Some have argued that the Federal Reserve’s accommodative policy in the early-to-mid-2000s maintained interest rates that remained too low for too long a period, and thereby contributed to the financial imbalances that led to the 2007–2009 financial crisis. Specifically, this viewpoint contends that this extended episode of low interest rates encouraged financial imbalances to build, as reaching-for-yield behavior by investors led to a misallocation of resources and credit that distorted relative asset prices and encouraged excessive leverage by investors. In the wake of the financial crisis and the slow recovery from the Great Recession, we have experienced an even longer episode of accommodative monetary policy and even lower interest rates, including an extended period at the zero lower bound. Is this current phase the precursor for another financial crisis, or has the US economy evolved to a “new normal” state that is characterized by lower equilibrium nominal interest rates compared with the historic norm?

In other words, does the low interest rate environment of recent years reflect a phenomenon that is atypical but essentially cyclical, or an economy that has experienced a fundamental structural shift to a new environment that is characterized by slow productivity growth, persistently low inflation, and thus low nominal interest rates? These concerns are intensified by the unusual convergence of historically low interest rates across Europe, Japan, and the United States. The answer to whether these events are cyclical or structural raises important questions about whether this extended episode of low interest rates will, in fact, encourage the formation of new financial imbalances. If such imbalances are present, do the relatively low risk premiums observed across a wide range of assets indicate a reduction in perceived risk or a reduction in the compensation investors require to take on a given amount of risk?

Given that a key part of the transmission mechanism associated with an easing of monetary policy is to induce investors to take on more risk, when and how can this incentive become counterproductive, putting the economy’s performance at risk? What are the potential costs and risks associated with the Fed’s transition from an extended period of historically low interest rates to interest rates more consistent with a sustainable environment of full employment at our inflation target? In particular, what are the risks that such a transition will be associated with another financial crisis and/or a severe recession, due to either the bursting of an asset bubble or due to a sharp rise in interest rates that could bring down asset prices and stress highly leveraged investors, firms, and consumers? How severe would the economic disruption be if investors abruptly revised their perceptions of their risk exposure and/or their willingness to take on risk? In light of the unprecedented period of persistently low US interest rates, how might future monetary policy address both the initial buildup and the subsequent potential consequences of the financial imbalances that can emerge?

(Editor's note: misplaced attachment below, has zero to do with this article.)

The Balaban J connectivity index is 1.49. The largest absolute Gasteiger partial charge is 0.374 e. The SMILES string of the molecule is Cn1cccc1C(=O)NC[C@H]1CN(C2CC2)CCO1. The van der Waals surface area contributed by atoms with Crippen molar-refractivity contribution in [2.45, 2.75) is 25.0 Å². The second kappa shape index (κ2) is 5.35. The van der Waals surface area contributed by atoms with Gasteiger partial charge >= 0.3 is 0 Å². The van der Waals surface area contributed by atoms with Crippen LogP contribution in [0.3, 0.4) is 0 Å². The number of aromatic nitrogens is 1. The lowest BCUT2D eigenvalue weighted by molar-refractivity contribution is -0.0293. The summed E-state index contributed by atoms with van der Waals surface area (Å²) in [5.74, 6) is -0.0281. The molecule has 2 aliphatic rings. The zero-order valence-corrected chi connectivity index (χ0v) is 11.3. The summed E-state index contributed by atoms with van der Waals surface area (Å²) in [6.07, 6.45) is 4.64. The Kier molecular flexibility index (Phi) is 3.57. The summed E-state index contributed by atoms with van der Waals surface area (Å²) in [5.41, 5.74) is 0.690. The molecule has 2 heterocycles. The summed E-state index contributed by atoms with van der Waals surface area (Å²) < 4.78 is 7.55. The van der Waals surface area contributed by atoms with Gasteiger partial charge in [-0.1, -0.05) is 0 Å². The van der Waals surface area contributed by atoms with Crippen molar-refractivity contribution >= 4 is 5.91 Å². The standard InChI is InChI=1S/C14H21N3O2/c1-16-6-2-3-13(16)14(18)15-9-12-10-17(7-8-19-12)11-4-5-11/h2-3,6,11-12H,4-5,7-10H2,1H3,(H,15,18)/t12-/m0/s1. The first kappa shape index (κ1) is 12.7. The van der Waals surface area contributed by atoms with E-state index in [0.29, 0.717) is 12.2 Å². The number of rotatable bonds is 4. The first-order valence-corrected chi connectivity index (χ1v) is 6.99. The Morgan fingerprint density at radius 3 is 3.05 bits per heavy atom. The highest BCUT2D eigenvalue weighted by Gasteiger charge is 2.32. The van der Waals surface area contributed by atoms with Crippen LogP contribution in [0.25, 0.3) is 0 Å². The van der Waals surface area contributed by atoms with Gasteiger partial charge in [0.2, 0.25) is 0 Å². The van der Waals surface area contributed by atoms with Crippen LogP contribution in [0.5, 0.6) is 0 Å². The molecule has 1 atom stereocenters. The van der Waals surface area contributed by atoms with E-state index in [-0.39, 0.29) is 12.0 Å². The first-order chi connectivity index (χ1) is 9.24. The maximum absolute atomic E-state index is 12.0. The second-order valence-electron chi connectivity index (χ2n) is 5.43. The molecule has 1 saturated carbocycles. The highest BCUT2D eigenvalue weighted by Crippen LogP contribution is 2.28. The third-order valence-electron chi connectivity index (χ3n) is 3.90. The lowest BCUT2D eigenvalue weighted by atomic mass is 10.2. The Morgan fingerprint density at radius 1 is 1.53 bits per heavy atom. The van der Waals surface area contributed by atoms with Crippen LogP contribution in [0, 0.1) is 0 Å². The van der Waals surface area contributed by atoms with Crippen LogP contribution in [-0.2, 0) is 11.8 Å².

September 7 & 8, 2018


Federal Reserve Bank
of Boston
600 Atlantic Ave
Boston, MA 02210


Photo of Antje Berndt

Antje Berndt
Australian National University

Photo of Claudio Borio

Claudio Borio
Bank for International Settlements

Photo of Piti Disyatat

Piti Disyatat
Bank of Thailand

Photo of Kristin J. Forbes

Kristin J. Forbes
Massachusetts Institute of Technology

Photo of Philipp Hartmann

Philipp Hartmann
European Central Bank

Photo of Takatoshi Ito

Takatoshi Ito
Columbia University

Photo of Eric Rosengren

Eric S. Rosengren
Federal Reserve Bank of Boston

Photo of Victoria Ivashina

Victoria Ivashina
Harvard Business School

Photo of Yueran Ma

Yueran Ma
University of Chicago

Photo of Loretta J.

Loretta J. Mester
Federal Reserve Bank of Cleveland

Photo of Joe Peek

Joe Peek
Federal Reserve Bank of Boston

Photo of Geoffrey M.B. Tootell

Geoffrey M.B. Tootell
Federal Reserve Bank of Boston

Photo of Roger W. Ferguson, Jr.

Roger W. Ferguson, Jr.

Photo of Jan Hatzius

Jan Hatzius
Goldman Sachs

Photo of Laurence M. Ball

Laurence M. Ball
Johns Hopkins University

Photo of Tobias Adrian

Tobias Adrian
International Monetary Fund

Photo of Robin Greenwood

Robin Greenwood
Harvard Business School

Photo of Malcolm Baker

Malcolm Baker
Harvard Business School

Photo of Gabriel Chodorow-Reich

Gabriel Chodorow-Reich
Harvard University

Photo of Olivier Blanchard

Olivier Blanchard
Peterson Institute for International Economics

Photo of Lawrence H. Summers

Lawrence H. Summers
Harvard University

Photo of José L. Fillat

José L. Fillat
Federal Reserve Bank of Boston

Photo of Jeffrey C. Fuhrer

Jeffrey C. Fuhrer
Federal Reserve Bank of Boston

Photo of Joanna Stavins

Joanna Stavins
Federal Reserve Bank of Boston

Photo of Phurichai Rungcharoenkitkul

Phurichai Rungcharoenkitkul
Bank for International Settlements

Photo of Benjamin M. Friedman

Benjamin M. Friedman
Harvard University

Photo of Chen Lian

Chen Lian
Massachusetts Institute of Technology

Photo of Josh Lerner

Josh Lerner
Harvard Business School

Photo of Jean Helwege

Jean Helwege
University of California, Riverside

Photo of Elizabeth A. Ward

Elizabeth A. Ward
Massachusetts Mutual Life Insurance Company